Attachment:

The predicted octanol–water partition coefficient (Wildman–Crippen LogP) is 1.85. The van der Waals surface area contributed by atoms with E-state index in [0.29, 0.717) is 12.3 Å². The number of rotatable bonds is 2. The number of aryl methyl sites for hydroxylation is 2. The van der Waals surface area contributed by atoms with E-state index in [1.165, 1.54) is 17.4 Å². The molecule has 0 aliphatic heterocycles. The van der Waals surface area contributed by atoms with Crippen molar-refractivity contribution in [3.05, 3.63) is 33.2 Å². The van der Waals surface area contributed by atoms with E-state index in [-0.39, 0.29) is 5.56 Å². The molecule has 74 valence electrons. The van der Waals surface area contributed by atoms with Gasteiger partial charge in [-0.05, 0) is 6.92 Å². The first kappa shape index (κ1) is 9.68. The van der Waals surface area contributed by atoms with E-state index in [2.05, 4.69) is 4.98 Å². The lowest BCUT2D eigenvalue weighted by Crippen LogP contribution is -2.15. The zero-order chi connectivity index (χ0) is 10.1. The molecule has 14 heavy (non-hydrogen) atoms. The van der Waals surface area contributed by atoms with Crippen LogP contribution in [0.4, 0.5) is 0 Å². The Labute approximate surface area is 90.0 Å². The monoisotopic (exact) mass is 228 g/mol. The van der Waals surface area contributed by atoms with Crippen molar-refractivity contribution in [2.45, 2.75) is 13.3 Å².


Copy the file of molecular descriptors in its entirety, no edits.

The predicted octanol–water partition coefficient (Wildman–Crippen LogP) is 1.85. The van der Waals surface area contributed by atoms with E-state index in [0.29, 0.717) is 12.3 Å². The number of rotatable bonds is 2. The number of aryl methyl sites for hydroxylation is 2. The van der Waals surface area contributed by atoms with E-state index in [1.165, 1.54) is 17.4 Å². The molecule has 0 aliphatic heterocycles. The van der Waals surface area contributed by atoms with Crippen molar-refractivity contribution in [3.05, 3.63) is 33.2 Å². The van der Waals surface area contributed by atoms with E-state index in [-0.39, 0.29) is 5.56 Å². The molecule has 74 valence electrons. The van der Waals surface area contributed by atoms with Gasteiger partial charge in [-0.05, 0) is 6.92 Å². The first kappa shape index (κ1) is 9.68. The van der Waals surface area contributed by atoms with E-state index in [2.05, 4.69) is 4.98 Å². The lowest BCUT2D eigenvalue weighted by Crippen LogP contribution is -2.15. The zero-order chi connectivity index (χ0) is 10.1. The molecule has 14 heavy (non-hydrogen) atoms. The van der Waals surface area contributed by atoms with Crippen LogP contribution in [0.4, 0.5) is 0 Å². The Labute approximate surface area is 90.0 Å². The monoisotopic (exact) mass is 228 g/mol. The van der Waals surface area contributed by atoms with Crippen molar-refractivity contribution in [2.45, 2.75) is 13.3 Å².